The civic body’s draft policy on the installation of mobile phone towers in the city has generated a debate among anti-radiation campaigners and telecom experts, who have pointed out certain loopholes in its provisions.
For instance, the draft policy states that no mobile tower shall be allowed on any building within three metres of schools, colleges and hospital buildings.
“This proposed distance is inadequate and can have serious effects on children and patients who are directly exposed to the radiation,” argued Jitendra Gupta, a Kurla-based activist. “The purpose of this provision is defeated, unless a safe distance of at least 100 metres is maintained between the tower and the school or hospital building.”
Residents have also objected to the need to get the assent of at least 70% of residents in order to revoke the license of an existing mobile tower, as per the policy. “Residents of the top floors of the buildings, who are directly affected by the radiation, need to be heard on priority basis while revoking the licence,” said Prakash Munshi, a Malabar Hill resident. Experts said the lure of high rents would also make it difficult to revoke the licence.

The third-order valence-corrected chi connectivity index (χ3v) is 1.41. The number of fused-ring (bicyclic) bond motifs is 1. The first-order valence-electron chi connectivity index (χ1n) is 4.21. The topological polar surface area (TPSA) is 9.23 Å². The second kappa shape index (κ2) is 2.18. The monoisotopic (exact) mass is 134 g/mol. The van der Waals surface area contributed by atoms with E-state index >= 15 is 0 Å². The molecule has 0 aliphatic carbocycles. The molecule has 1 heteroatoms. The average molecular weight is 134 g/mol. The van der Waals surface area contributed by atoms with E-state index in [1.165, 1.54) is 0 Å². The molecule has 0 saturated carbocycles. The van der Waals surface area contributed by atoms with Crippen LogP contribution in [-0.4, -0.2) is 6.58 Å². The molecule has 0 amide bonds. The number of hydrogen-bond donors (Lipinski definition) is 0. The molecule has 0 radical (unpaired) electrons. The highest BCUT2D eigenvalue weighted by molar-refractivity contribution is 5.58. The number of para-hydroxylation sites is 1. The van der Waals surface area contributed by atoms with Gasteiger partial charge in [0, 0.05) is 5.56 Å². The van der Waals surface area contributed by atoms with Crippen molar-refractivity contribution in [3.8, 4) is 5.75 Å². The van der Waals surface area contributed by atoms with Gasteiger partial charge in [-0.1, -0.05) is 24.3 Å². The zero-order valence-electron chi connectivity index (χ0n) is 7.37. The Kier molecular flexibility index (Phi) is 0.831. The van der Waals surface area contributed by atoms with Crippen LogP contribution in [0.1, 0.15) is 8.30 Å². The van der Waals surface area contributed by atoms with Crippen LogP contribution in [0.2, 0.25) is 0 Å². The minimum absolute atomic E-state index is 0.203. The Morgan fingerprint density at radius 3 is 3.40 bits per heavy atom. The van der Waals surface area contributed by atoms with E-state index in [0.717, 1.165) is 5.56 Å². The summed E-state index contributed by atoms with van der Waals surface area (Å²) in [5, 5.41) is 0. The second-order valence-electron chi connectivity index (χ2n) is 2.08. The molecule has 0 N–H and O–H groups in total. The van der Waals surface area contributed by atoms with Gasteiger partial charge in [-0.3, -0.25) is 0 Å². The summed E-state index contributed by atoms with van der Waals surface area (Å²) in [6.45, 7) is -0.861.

The draft policy has been prepared in accordance with the guidelines proposed by the union Department of Telecommunication (DoT), and will be cleared in the BMC general body meeting. “We are strictly adhering to the guidelines proposed by DoT. We are not contesting or contradicting the suspected health hazards posed by exposure to radiation,” said Sitaram Kunte, municipal commissioner, who met officials from Cellular Operators Association of India (COAI) earlier this week.
Meanwhile, with regard to the 1,830 mobile towers in the city deemed “illegal”, Rajan Mathews, director general, COAI, said,“Operators have submitted necessary paperwork and fees, but the BMC has either not accepted the applications or not processed them in a timely manner, and termed them illegal.